The theoretical framework of this
research is based on the ideology between pharmaceutical companies on mergers
and acquisitions and how promotion plays a significant role around M&A and patent
expiration. Copeland and Weston (1998) defined M&A as a combination of two
or more commercial companies including takeovers, related to corporate restructuring,
corporate control, and changes in ownership structure of corporations.
There are three means of achieving
growth for any pharmaceutical organisation. Langford and Male (2001) stated
either internally by a company investing in their own capital, or externally
through M&A where growth is required or by combining both factors. Homburg
and Bucerius (2005) asserted that M&A has become a widely popular practice
for pharmaceutical businesses especially for horizontal integration. Horizontal
M&A often occurs between direct competitors (Krishnan and Park., 2002).
observed that the rationale behind why pharmaceutical companies M&A remains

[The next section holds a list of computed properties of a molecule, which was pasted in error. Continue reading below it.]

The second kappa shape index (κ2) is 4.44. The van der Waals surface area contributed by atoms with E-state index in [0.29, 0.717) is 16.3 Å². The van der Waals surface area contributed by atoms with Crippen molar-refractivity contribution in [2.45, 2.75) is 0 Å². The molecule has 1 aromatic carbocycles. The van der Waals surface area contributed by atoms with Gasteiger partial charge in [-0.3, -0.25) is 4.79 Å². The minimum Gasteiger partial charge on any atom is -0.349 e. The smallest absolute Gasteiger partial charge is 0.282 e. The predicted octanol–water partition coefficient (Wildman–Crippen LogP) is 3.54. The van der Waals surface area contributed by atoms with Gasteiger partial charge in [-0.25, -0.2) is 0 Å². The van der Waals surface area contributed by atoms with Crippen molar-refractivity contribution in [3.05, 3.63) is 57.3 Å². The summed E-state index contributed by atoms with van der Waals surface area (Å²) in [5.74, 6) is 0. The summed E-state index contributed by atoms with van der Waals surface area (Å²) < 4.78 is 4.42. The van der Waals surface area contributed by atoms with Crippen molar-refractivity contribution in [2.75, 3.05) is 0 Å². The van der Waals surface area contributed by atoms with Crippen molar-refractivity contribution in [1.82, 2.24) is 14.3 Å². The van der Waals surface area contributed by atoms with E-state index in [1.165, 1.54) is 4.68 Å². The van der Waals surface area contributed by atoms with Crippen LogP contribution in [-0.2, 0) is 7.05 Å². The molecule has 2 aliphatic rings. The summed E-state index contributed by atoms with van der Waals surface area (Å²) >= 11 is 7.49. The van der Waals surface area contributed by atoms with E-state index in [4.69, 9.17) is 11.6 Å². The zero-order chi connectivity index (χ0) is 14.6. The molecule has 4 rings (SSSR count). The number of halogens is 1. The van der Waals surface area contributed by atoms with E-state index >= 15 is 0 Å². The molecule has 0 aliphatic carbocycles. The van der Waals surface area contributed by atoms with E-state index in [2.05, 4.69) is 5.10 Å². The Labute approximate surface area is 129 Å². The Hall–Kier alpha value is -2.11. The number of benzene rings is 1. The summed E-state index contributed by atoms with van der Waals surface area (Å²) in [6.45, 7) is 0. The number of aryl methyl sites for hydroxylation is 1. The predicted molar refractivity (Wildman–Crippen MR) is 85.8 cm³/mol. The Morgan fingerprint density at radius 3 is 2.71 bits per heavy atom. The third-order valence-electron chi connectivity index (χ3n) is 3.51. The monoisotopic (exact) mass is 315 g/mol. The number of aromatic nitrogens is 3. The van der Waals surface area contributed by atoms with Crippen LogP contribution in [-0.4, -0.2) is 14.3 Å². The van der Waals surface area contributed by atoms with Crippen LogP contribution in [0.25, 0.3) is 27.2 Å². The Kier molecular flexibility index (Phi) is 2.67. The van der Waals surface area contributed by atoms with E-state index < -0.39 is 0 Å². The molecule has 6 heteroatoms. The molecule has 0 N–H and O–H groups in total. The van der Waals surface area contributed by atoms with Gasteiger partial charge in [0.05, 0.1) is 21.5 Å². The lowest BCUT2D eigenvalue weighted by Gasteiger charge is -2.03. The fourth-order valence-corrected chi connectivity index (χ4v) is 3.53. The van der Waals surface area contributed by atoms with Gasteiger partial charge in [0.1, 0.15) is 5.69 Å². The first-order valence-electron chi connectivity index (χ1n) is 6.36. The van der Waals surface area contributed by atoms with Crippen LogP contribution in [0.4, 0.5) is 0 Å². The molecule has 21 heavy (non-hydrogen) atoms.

prominent that the joining of two companies is more beneficial in several various
aspects for business than what might be achieved through individually. Ghosh
& Lee (2000) said that shareholders might earn significant returns around
takeover announcements and effects of significant wealth of corporate takeovers
(Draper & Paudyal., 1999).
Wang and Moini (2012) further
suggested that M&A can have a success in industrial restructuring in
different regions globally. Considering pharmaceutical companies in the UK and
the US, it is evident that the big companies intend to make strategic decisions
to fight against the anticipated losses in revenue amidst the patent expiration
of their product portfolios. Subsequently, the big companies announce
initiatives such as M&A being a diversified nature of companies to decrease
costs and increase revenues. Other companies may focus on the development of
their product portfolios. In response to generic competition and patent
expiration, Duff (1994), Kelly (1993), and Schiller (1993) claimed that many
pharmaceutical companies may decide to change their promotional strategies from
diversification of products to a concentrated effort on its core products,
services and markets.